But I could not, could not, could not, stop obsessing over it. It was compulsive, too: I checked his social networking page and his ex’s pages several dozen times a day, fearful of the next update or a sudden relationship change that would leave me single and heartbroken.

I wasn’t having sex, but I kept taking the pill. I don’t know why. I just thought that's what you did, didn't realize it had anything to do with my suddenly disability.

I lost 15, then 20, then 25, pounds very quickly. I lived for my partner’s expression of love every night, my one reassurance that everything was okay and I would not lose him suddenly. “Love you”, over IM or phone, would coax me to sleep, slowly – and I would wake up too few hours later and race to check his MySpace. On the rare occasion that he didn’t sign off with an expression of love, I went into hysterics. (He had no idea about my Problems, we’d only been dating a few months at that point).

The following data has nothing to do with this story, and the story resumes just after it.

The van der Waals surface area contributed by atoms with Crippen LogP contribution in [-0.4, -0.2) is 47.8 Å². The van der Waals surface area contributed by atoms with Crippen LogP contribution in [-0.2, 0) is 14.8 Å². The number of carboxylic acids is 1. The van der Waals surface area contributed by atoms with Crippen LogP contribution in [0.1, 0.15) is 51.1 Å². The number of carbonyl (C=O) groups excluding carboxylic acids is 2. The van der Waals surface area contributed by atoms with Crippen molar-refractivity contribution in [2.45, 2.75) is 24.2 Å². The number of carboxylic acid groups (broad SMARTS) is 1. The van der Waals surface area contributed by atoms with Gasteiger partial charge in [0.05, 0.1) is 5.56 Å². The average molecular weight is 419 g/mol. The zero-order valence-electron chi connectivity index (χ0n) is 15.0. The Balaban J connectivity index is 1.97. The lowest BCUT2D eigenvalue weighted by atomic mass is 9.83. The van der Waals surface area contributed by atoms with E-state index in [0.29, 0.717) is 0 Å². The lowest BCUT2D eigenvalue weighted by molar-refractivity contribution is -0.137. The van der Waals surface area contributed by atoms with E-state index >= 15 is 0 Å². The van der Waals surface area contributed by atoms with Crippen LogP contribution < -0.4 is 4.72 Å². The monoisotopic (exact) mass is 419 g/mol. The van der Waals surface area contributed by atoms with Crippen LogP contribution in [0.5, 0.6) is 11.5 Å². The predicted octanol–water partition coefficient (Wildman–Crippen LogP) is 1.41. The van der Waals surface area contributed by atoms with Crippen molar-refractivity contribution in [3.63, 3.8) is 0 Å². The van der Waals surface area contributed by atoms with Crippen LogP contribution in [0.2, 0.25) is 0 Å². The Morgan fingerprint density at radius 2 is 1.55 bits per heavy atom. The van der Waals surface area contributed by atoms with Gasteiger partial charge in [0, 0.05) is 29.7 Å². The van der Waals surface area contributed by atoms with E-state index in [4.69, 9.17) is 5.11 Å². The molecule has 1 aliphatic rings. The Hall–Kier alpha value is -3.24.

When I went back to school and regained my support system, things got better. I was still anxious – still on the pill, using several other forms of birth control – but my friends could talk me down from anxiety spirals in ways my mom could not, and self-medication was plentiful. And I saw my boyfriend regularly, which assured me to some extent that I would not suddenly lose him.

In an airport on my way home for Thanksgiving, I finally made the connection between the constant anxiety, nervousness, worry, and the pill. An offhand comment to a friend about it turned to a click moment with her help – maybe this worry wasn’t normal, maybe it wasn’t a natural by product.

I threw away my pills, and things almost immediately got better. I had fun. I gained weight back. I wasn’t free of anxiety, or obsession, or compulsion, but it was no longer interfering.

But it was not the last time reproductive choice, sexism (internal and external) and hormones would gang up on my mind.

Sorry for the lateness of this post - this is difficult to write about. Later this week: Part Three!

4 comments:

  1. Thanks for this post. I have been wanting to write about birth control, but am too self-conscious to do so. I found your story insightful.

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  2. (It seems weird to comment at you when I'll probably email you to let you know, haha!)

    Thanks for this post, it's hard to write about things like this. It's interesting to read your insights into the social constructs that prompt OCD and obsession.